StreetFest is for Scientists Too

The beginning of the academic year means that, once again, the Service-Learning Center of Calvin College has pulled of another great StreetFest. Over 1000 first-year students ventured into the city of Grand Rapids to service-learn with their peers. I, Anna Casto, was audacious enough to take on the task of coordinating StreetFest 2012. Many great StreetFest Coordinators have gone before me, and I'm sure they too gave up  amazing opportunities to be a part of the particularly amazing opportunity of being StreetFest Coordinator.

I'm a biology and biochemistry major pursing graduate studies in agronomy, so one would expect that I spend my summers in one of Calvin College's many student research positions. I would expect that too. After spending one summer doing research (and loving it), the next summer seemed planned out in advance. Alas, God has an interesting sense of humor. I had my qualms about spending a summer planning a student life event that seemed to have no direct application to my post-graduation goals. In the end, I learned a great deal and I gained many skills that I believe will serve me well in graduate school and beyond.

This post isn't about my feelings about StreetFest, though they are many. The reality of being a StreetFest Coordinator is that the experience teaches a person less about how to do a job and more about how to approach problems, speak with civility, and trust people.

What I learned:

  1. Problem solving - StreetFest comes with a whole package of problems and puzzles. Coordinating over 1000 first-year students, over 100 student leaders, and 70 non-profit organizations is a giant puzzle, and naturally, it takes some time and persistence to fit all the pieces together. Science is the same way. There is a large cloud of information, but to solve a problem, you have to pick the right pieces of knowledge and keep trying.
  2. Professionalism - People aren't always nice or easy to work with. Sometimes people misunderstand you or don't realize how much your job entails. (My favorite conversations this summer often began like this: "Wow, I just realized how many pieces you had to fit together to pull this off!"Those moments of enlightenment were golden.) I learned a great deal about civility this summer because people weren't always happy with our work or the way we were doing it. Misunderstandings happen often when there are so many people to communicate with. Still, we carry on and hopefully forgive each other for our short comings.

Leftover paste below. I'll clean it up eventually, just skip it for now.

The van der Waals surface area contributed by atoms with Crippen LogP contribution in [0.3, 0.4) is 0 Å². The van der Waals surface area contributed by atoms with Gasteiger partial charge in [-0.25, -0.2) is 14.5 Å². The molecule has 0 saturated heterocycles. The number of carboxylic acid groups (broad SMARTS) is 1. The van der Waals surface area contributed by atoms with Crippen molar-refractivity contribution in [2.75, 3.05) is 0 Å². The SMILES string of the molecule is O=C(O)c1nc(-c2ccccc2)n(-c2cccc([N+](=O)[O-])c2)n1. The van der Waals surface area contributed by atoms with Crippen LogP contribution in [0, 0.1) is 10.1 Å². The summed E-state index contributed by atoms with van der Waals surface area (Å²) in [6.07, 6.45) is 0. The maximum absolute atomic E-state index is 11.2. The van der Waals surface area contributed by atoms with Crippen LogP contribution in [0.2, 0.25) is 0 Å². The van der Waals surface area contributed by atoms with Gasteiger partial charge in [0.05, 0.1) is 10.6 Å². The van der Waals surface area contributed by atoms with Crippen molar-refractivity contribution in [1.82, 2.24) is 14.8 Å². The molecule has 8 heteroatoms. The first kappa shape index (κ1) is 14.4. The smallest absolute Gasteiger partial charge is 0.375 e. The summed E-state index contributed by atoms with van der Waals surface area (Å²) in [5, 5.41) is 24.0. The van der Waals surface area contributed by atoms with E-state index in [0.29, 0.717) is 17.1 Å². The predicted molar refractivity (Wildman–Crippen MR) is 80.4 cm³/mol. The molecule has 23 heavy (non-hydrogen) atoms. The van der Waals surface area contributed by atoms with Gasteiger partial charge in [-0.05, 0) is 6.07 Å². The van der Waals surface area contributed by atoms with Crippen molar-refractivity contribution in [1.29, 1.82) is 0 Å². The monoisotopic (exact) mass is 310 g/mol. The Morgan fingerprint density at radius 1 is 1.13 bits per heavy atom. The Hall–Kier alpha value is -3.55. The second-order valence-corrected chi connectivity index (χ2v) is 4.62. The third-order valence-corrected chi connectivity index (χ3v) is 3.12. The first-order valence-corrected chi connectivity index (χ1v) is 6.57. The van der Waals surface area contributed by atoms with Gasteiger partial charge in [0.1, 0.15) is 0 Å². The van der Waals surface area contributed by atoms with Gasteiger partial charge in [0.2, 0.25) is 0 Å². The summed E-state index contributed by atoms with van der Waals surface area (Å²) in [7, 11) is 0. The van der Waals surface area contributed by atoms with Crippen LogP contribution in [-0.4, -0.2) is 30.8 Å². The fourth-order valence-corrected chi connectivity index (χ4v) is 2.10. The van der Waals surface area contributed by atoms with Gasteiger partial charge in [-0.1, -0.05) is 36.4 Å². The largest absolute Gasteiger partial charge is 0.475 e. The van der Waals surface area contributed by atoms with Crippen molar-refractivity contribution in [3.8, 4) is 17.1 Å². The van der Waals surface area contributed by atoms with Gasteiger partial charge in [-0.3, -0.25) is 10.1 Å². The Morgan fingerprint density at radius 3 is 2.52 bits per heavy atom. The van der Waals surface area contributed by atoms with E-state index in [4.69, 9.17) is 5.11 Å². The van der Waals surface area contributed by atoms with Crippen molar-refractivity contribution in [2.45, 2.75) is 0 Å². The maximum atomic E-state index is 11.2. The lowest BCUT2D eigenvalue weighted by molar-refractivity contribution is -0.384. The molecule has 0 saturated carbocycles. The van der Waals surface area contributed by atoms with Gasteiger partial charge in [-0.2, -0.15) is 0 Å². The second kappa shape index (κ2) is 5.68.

3. Public speaking - Let's just say I never expected to speak to over 1200 people at once. It's thrilling.
  4. Delegate - You would think that having an entire summer to work on StreetFest would mean that one StreetFest Coordinator can accomplish every task by herself. Somehow, though, come the last few weeks of August, I was so happy to see my 11 co-workers and pile the task lists on them. My biggest challenge to overcome was letting go of those tasks and trusting my friends to do them well. (They did.)
How does this all apply to my future? Well, even scientists work in groups, so civility and professionalism is as important in a lab as in the Service-Learning Center. Almost all of science requires critically thinking about a problem. Presenting research is one of the primary ways scientists share their discoveries. The list goes on. Practical skills were a great gain, but I also found some surprising internal gains from coordinating StreetFest. I gained a feeling of confidence in my ability take on something new and different. I also found that no matter what I'm working on, I have a passion for what my fellow Calvin people would call a vocation. We are agents in the work of shalom, and the work we do, whether that be coordinating StreetFest or studying agronomy or teaching or painting, is called to the higher purpose of kingdom building.

So whatever you might be doing, may you see great things. May you ask illuminating questions. May you discover something new. May you be open to new possibilities. And most of all, may you catch a glimpse of the kingdom in the weed-pulling, face-painting, house-building work you do today and every day.